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  2. WOW, Annie, I knew ebook piracy was killing authors and publishers...but I wasn't aware that counterfeit hardcopy books were flooding the market, too. With so many authors struggling to keep sales up with their publisher so they can continue to get contracts, and publishers struggling to make ends meet and many going under, this is indeed very scary for the future of authors and the book industry as a whole. Thank you for bringing this to everyone's attention and sharing steps to take when you believe you've identified a counterfeit. While Amazon is a great place to buy books, their policy of allowing third parties to sell through them really opened the door to this type of theft.

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    1. I totally agree. And thr scary thing is these counterfeits can look so normal!

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  3. Annie! Thank you for this post. It's true across so many industries that cheap copies are nudging into the marketplace in so many ways. Pretend Legos from other countries, re-made videos from other countries or local counterfeiters, stolen music and counterfeit books. It's a thing that affects all of us and when you walk down the streets of Manhattan, you can find a whole lot of re-manufactured things.... that look like the real thing.

    Stealing is stealing, and while I love a bargain, I don't want to steal so this article is crazy helpful.

    Thank you for your support of authors and Christian Fiction!

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    1. That's right, Ruth. I am still steaming from my last trip to the city and what I THOUGHT was a Rolodex watch. Sheesh.

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    2. Yes! Having grown up in New York and seeing the the notorious Canal Street at work have opened my eyes to how many things people can "take"! Even though it has cracked down much, there are still people going up to you and asking, " I have a deal for you. Do you want a watch, bag, movie..."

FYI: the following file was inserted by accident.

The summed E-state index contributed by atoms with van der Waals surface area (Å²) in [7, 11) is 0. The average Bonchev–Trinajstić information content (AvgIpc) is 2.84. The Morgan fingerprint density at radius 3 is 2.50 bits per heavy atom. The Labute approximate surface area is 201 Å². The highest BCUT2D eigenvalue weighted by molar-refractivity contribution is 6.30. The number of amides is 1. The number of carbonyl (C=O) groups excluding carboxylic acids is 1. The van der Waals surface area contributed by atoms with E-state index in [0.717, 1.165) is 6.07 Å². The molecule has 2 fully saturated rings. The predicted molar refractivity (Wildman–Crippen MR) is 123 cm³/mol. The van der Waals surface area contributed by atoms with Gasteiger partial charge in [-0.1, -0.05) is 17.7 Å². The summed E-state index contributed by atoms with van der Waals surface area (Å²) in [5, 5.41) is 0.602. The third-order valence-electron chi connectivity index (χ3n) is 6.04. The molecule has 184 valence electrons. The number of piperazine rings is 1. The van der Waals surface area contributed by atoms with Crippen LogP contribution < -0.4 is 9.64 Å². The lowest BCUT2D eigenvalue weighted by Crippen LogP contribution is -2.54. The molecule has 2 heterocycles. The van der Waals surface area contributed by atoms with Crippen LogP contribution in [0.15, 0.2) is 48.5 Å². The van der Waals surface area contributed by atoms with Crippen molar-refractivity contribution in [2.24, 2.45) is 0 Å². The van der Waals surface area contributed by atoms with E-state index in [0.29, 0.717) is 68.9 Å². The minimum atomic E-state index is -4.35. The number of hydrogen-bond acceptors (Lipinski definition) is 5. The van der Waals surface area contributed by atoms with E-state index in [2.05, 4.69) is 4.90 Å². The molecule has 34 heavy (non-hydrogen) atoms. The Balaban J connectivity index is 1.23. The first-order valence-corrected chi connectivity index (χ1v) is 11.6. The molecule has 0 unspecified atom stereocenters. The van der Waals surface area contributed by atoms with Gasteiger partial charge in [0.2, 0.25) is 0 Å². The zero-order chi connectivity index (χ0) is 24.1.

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    3. Thank you, Laura. I can't even get my KNOCKOFFS right. Sigh.

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    4. You know it's such a classic NYC scene, though... Guy. Folding table. Trenchcoat. Opens trenchcoat. Trenchcoat turns into a full table display cloth. Array of items. Policeman strolls their way. Trenchcoat goes on, table folds up, salesmen walks away. :)

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  4. Oh.My.Fairy.Godmother...One more thing to think about. I doubt if anyone would ever want to pirate me, but You Never Know. Scary world, guys.
    Back from Boston early, neither of us felt well, and trying to Retrench.
    More later,
    KB

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    1. I should live so long. Unfortunately, with my genetic makeup, I probably will.

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    2. Oh my stars, you're so funny! Sorry you're feeling poorly, Kaybee!!!!

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  5. I never even thought of paperbacks being pirated. Thanks for the information. And yes, we definitely want to support authors so they can support our reading habit :)

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    1. Lol! Well said. We do have quite the reading habit, don't we?! Hehe.

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  6. Thanks for the heads up in this article. It is good to be vigilant. Very unfortunate, though, that there is so much dishonesty.